When someone I thought was a gentle, sensitive person sent me a gruesome photo of bin Liden’s face, with a link to a video of his demise, I was shocked. That disgusting image has been popping up for me all day.
Why would I need to see this? I’m so glad President Obama has decided not to release photos of the corpse; maybe what I received was photo-shopped and not the real thing. I don’t want to see any of the graphic images whether they’re real or not.
One of my first reactions to bin Laden’s death, a patriotic or ethnocentric one at that, was that we wouldn’t behead him or desecrate his body. Although it was politically appropriate, I was surprised and heartened that before bin Laden’s burial at sea, pains were taken to wash his body according to Muslim ritual. Military personnel recited the proper words in Arabic. That was the right thing to do.
I liked Thomas Friedman’s NYT column today. He’s often too conservative for me, and he’s only one voice, but during this highly emotional time, he makes sense.
It’s ironic that bin Laden lived in a fine big house — by Pakistani standards — he who encouraged young Muslim men to give up everything to rid the world of “infidels.” No cave for him. I heard this morning that in his will he asked his own children to not continue his jihad.
Tomorrow President Obama is going to lower Manhattan to talk with family members of those killed on 9/11. He’s not going to yell about “gettin’ him.” He’s going to listen, give support to fellow human beings who have missed their loved ones for 10 years. That’s the right thing to do.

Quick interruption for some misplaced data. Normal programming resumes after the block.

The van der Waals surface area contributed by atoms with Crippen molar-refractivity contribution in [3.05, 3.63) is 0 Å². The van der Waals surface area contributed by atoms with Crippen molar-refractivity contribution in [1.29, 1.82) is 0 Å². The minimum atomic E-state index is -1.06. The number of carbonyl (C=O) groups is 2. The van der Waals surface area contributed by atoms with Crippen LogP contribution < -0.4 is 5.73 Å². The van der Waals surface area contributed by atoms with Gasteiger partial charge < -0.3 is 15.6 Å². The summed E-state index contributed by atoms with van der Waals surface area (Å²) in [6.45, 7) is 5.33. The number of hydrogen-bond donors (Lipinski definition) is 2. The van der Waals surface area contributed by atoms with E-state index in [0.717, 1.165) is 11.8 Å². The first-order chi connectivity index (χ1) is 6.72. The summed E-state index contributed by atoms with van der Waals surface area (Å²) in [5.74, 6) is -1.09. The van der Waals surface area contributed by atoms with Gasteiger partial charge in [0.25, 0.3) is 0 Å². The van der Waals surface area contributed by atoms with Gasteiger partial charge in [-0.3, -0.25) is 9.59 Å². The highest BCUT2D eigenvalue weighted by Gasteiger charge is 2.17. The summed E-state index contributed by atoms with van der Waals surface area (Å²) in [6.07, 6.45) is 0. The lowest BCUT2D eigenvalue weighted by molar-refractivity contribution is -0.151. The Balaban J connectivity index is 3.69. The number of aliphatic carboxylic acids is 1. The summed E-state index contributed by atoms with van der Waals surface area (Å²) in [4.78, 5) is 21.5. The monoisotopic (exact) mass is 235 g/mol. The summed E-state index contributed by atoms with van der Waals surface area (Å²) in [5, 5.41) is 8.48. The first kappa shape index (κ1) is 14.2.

So true. I, too, cheered silently when I read our president’s declaration that no photos would be released. And yes, Friedman has been a voice of reason.
I’m glad we’re on the same page — literally — Kasia.
Totally agree with you! This week provided a bit of respite from mean-spirited American politics. May we continue on a kinder, gentler path.
Yes, I remember a sense of unity after 9/11. I think NYC has changed since then, partly because of that. But instead, divisiveness ensued with all the macho “we’re gonna git ’em” rhetoric. We missed such an opportunity for cooperation. I hope that President Obama — with his deep respect for collaboration and all humanity — will take the lead to reduce global hatred. Killing bin Laden was probably “a necessary evil” but I’m hopeful that Thomas Friedman’s stance about the Arab/Muslim world craving dignity and self-government will prevail.